Oslavi Linares for Cinetalk.net

Kubo and the Two Strings, the latest Laika Studios (Paranorman) feature is a children’s epic and a humanist fable in animated 3D and real 3D. Set in Japanese lore, it begins as a folktale and unravels the destiny of Kubo, the child of a forbidden love. Kubo entertains the villagers by day and flees the sky by night, until he is forced to fight the celestial realm that took his family and his right eye. For his quest, he gets the help of a motherly monkey, a cursed samurai, an origami warrior, and the magic within his soul.

The graceful narrative unfolds, like the hero’s origami,  in vivid landscapes, fluid transitions with a great sense of humor. The tale features dreamy images and stereoscopic stop motion that enhance the physicality of the puppet animation adding animated 3D to real 3D.

Skillfully combined with digital effects, the quality of movements and characteristics of physical puppets is preserved. It provides dynamic fighting sequences and detailed gestures. The extensive and expressive use of these textures with paper figurines provides the feeling of “believability”  adding a ship made of leaves and various other features to the characters.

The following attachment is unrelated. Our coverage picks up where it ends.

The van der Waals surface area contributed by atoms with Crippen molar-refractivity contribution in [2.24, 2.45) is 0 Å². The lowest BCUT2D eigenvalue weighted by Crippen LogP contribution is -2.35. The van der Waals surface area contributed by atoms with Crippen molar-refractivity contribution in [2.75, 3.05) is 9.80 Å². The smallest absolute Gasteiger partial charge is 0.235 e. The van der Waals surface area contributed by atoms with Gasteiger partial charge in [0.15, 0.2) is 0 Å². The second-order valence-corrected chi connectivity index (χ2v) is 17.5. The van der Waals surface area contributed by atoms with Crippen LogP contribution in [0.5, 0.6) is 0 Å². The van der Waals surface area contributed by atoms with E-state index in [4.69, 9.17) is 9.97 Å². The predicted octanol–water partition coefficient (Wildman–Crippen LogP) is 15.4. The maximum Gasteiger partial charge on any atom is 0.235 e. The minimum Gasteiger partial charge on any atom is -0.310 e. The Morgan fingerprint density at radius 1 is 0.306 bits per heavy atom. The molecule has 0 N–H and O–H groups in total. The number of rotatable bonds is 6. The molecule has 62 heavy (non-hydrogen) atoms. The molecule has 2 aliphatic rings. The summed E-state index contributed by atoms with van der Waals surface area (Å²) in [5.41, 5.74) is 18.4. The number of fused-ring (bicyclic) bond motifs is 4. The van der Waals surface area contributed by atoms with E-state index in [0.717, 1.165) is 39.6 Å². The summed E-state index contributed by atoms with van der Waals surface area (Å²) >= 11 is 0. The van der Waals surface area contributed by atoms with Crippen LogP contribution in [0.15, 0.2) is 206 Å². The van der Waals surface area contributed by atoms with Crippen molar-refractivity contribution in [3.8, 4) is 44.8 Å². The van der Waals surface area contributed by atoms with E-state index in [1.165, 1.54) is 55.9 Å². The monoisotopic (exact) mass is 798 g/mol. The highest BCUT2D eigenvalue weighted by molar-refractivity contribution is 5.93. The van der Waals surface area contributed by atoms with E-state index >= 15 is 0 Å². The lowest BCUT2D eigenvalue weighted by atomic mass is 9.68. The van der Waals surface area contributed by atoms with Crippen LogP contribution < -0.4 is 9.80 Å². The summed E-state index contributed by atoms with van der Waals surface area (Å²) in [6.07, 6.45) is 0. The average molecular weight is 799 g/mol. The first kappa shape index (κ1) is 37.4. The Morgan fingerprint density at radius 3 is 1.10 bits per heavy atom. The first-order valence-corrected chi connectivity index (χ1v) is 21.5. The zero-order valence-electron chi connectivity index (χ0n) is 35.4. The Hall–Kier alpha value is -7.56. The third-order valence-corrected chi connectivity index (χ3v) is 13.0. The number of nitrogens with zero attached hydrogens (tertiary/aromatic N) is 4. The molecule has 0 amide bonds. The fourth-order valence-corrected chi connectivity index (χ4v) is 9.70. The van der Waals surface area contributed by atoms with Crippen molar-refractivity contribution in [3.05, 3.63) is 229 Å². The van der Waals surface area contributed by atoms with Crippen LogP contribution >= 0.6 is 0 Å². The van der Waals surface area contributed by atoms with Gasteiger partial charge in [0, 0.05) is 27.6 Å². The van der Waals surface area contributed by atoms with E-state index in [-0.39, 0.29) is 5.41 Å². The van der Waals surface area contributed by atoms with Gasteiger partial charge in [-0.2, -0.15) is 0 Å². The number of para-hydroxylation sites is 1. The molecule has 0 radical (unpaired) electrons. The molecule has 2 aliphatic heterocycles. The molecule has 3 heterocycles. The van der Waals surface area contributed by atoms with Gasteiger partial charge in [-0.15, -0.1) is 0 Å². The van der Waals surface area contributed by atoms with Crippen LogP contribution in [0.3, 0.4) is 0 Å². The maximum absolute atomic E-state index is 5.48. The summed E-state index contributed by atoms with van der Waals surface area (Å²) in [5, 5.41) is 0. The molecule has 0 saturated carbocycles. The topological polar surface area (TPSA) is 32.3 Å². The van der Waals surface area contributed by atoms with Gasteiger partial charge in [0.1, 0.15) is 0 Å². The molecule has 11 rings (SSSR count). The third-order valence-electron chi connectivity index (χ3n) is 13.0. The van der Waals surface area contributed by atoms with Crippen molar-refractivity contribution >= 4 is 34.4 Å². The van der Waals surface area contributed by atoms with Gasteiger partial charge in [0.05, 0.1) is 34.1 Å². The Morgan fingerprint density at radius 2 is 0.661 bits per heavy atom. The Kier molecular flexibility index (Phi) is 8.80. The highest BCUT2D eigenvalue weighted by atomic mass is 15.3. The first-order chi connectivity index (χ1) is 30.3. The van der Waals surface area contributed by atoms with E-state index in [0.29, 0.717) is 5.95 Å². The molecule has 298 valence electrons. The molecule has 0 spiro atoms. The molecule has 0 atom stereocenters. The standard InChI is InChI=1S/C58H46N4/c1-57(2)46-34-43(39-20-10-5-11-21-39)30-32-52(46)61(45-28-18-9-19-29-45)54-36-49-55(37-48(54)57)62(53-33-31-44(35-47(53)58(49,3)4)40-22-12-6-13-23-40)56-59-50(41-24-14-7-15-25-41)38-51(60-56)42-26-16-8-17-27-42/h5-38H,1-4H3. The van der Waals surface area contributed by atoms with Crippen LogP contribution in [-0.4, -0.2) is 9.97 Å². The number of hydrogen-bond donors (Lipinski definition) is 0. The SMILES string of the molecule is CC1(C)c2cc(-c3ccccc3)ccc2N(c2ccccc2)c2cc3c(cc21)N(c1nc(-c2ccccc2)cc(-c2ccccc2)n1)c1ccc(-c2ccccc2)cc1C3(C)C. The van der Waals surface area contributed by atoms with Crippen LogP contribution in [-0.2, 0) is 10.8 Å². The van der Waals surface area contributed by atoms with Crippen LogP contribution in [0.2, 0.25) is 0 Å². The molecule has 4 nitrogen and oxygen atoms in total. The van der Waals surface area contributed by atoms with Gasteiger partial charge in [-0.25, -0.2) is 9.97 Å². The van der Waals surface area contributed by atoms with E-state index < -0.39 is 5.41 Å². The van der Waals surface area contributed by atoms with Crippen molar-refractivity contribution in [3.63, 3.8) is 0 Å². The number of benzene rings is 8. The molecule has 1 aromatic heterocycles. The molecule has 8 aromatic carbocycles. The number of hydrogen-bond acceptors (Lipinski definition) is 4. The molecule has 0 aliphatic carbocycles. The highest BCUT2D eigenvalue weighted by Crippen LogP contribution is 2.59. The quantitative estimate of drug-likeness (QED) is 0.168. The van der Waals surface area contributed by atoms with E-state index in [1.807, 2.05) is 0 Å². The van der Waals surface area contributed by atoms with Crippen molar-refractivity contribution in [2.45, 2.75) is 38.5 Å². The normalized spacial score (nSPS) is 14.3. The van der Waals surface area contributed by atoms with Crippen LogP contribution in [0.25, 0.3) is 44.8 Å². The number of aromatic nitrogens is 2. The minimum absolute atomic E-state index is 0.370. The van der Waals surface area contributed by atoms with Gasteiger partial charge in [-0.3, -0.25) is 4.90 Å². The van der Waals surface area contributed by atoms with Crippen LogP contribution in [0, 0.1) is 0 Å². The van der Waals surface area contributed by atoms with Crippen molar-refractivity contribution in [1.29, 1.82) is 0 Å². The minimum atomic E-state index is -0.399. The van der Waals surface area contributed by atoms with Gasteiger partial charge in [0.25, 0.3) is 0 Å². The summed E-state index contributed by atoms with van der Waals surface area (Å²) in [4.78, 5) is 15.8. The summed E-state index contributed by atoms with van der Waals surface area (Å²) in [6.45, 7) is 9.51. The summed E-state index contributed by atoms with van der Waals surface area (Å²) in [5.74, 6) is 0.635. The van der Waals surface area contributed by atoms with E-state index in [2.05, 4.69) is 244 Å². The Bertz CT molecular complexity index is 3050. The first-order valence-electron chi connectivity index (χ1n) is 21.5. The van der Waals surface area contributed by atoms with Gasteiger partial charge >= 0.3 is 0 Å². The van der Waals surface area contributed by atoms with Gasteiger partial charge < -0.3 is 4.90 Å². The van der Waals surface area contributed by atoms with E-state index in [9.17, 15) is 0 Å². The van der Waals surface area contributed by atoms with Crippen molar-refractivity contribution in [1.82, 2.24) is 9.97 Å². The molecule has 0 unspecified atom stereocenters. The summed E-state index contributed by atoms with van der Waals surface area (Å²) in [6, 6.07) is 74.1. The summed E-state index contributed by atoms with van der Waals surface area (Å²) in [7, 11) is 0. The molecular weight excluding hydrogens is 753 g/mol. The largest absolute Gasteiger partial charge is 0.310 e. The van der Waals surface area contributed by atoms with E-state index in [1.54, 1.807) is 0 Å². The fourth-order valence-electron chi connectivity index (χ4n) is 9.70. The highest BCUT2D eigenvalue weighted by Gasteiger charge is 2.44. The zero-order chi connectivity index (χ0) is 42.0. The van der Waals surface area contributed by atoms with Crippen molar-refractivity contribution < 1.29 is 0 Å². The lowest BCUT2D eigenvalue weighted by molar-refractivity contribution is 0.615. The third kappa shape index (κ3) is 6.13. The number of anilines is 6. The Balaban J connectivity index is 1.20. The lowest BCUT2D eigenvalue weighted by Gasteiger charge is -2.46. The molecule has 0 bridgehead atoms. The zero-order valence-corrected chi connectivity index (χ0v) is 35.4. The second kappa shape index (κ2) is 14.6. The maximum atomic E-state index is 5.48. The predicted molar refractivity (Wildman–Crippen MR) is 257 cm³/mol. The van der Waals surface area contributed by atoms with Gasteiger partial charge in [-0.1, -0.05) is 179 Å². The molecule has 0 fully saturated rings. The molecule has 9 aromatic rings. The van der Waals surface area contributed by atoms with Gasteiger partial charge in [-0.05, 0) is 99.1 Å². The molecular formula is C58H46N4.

Kubo and the Two Strings is a movie for children (great and small) with a family utopia, but ultimately it is the dismissal of the said utopia that turns the story from conventional to archetypal. The whole struggle is the fight between the divine order and the mundane but human world; the ending puts this fable to the level of  promethean myth. It is a humanist fable fitting the materiality of its dazzling stereoscopic stop motion. 

 

*** Kubo is in theaters this August 19th.

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